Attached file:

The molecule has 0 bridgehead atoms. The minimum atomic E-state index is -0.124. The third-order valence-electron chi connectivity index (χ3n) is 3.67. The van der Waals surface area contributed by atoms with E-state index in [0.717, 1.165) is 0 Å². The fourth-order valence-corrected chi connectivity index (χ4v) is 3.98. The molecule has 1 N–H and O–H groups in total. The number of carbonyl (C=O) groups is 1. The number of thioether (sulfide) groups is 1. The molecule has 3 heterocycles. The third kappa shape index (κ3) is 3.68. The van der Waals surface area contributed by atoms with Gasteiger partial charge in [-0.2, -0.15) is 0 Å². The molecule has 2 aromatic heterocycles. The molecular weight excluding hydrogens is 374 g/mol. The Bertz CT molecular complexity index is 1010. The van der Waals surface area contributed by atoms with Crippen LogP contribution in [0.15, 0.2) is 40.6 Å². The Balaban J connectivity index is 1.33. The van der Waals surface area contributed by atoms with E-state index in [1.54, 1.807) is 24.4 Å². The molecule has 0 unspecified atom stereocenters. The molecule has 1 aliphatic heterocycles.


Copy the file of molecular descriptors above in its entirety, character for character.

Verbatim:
The molecule has 0 bridgehead atoms. The minimum atomic E-state index is -0.124. The third-order valence-electron chi connectivity index (χ3n) is 3.67. The van der Waals surface area contributed by atoms with E-state index in [0.717, 1.165) is 0 Å². The fourth-order valence-corrected chi connectivity index (χ4v) is 3.98. The molecule has 1 N–H and O–H groups in total. The number of carbonyl (C=O) groups is 1. The number of thioether (sulfide) groups is 1. The molecule has 3 heterocycles. The third kappa shape index (κ3) is 3.68. The van der Waals surface area contributed by atoms with Gasteiger partial charge in [-0.2, -0.15) is 0 Å². The molecule has 2 aromatic heterocycles. The molecular weight excluding hydrogens is 374 g/mol. The Bertz CT molecular complexity index is 1010. The van der Waals surface area contributed by atoms with Crippen LogP contribution in [0.15, 0.2) is 40.6 Å². The Balaban J connectivity index is 1.33. The van der Waals surface area contributed by atoms with E-state index in [1.54, 1.807) is 24.4 Å². The molecule has 0 unspecified atom stereocenters. The molecule has 1 aliphatic heterocycles.